Antonia used the spiced plums to make kolaches, and one of the traditions of the Cather Conference is kolaches with coffee on Saturday morning.  In 2018 there was even a class to teach attendees how to make this Bavarian pastry.

However, what caused my mind to flash back to the novel most vividly as Anna Pavelka's young descendants emerged from the cellar was this passage:  "We [Antonia and Jim] were standing outside talking, when they all came running up the steps together, big and little, tow heads and gold heads and brown, and flashing little naked legs; a veritable explosion of life out of the dark cave into the sunlight.  It made me dizzy for a moment."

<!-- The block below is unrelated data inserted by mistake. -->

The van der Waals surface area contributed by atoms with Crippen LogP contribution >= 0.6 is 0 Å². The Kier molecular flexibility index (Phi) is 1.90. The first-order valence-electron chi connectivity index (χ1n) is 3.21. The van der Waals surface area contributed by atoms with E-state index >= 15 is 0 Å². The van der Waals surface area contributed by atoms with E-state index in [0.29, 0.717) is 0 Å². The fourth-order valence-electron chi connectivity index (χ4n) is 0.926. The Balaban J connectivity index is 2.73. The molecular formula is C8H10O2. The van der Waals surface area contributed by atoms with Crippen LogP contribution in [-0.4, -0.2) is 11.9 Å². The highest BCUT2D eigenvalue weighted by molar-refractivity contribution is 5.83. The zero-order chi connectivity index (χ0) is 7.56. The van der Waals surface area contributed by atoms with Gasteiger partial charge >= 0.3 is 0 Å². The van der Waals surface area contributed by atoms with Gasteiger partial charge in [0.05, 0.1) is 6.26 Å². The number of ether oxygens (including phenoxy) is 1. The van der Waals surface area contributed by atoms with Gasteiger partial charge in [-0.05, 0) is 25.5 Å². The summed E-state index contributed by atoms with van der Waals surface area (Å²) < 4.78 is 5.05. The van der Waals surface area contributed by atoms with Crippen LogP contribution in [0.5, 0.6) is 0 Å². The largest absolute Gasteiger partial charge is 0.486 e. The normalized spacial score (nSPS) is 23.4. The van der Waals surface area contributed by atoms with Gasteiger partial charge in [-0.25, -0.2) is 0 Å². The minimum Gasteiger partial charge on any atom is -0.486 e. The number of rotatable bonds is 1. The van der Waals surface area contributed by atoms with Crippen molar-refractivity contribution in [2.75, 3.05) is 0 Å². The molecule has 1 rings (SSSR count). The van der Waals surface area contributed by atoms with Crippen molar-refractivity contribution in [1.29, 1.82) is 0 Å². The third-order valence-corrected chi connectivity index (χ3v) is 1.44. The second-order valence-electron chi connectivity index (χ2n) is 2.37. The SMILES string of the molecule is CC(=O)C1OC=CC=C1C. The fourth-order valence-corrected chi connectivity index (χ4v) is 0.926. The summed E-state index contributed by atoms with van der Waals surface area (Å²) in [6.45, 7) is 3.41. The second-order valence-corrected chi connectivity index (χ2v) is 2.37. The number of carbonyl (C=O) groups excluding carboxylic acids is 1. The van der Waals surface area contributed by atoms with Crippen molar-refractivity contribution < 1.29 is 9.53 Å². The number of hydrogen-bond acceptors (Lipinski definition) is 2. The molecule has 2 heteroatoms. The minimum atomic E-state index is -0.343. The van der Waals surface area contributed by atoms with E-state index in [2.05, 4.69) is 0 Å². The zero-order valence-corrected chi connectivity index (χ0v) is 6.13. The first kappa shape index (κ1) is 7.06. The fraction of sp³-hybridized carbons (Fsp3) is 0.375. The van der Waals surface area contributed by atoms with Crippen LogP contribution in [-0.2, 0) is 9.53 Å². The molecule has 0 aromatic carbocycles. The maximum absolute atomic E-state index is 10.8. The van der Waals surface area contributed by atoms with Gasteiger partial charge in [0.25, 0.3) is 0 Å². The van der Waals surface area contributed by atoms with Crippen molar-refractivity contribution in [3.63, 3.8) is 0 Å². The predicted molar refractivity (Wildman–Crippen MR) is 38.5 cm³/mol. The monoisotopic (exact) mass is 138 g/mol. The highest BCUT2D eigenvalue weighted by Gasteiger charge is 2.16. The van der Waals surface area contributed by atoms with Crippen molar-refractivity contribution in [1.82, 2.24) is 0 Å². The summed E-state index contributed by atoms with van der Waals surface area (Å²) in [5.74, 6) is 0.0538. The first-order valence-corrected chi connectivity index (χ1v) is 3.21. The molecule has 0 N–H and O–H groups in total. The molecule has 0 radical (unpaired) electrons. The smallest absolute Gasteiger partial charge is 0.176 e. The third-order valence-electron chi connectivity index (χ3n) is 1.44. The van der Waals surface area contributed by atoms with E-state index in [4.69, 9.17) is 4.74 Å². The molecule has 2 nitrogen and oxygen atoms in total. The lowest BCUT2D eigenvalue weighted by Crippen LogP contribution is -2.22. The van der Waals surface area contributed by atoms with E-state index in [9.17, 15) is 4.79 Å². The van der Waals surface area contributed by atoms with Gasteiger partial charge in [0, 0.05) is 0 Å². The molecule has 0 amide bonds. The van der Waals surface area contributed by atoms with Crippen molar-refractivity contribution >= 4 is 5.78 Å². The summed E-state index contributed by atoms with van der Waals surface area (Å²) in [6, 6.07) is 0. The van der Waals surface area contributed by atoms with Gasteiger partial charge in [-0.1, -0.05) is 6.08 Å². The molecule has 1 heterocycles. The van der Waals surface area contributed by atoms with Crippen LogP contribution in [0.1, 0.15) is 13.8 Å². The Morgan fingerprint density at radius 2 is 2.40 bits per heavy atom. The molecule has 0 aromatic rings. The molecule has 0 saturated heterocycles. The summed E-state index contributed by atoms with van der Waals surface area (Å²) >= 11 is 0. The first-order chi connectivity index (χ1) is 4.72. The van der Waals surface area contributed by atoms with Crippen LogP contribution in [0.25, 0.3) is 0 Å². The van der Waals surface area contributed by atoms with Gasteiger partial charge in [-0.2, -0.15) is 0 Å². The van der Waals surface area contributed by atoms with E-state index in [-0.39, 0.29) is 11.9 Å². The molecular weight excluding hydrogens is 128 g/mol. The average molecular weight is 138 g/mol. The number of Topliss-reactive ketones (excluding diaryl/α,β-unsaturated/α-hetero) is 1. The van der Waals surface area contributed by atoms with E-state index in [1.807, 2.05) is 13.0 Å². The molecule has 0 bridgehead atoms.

That image, of Anna Pavelka's young descendants emerging from the cellar will stay with me for a very long time. 

I hope you have enjoyed this series based on the 2018 Cather Conference in Red Cloud, Nebraska, which shared a time when those in Isaac Werner's community on the Kansas prairie were living in much the same way.  I hope this series of blogs has made you curious to read (or re-read) My Antonia, or even to visit Red Cloud to make your own pilgrimage to see the many sites easily identifiable as inspiration for Willa Cather's novels and short stories.  The exhibits in the Opera House are impressive, including the current display of what the Shermerda women might have worn in their homeland before immigrating to America.  You can also visit The Willa Cather Foundation online to learn about special events occurring in the Opera House.

(Remember, you can click on the images to enlarge them.)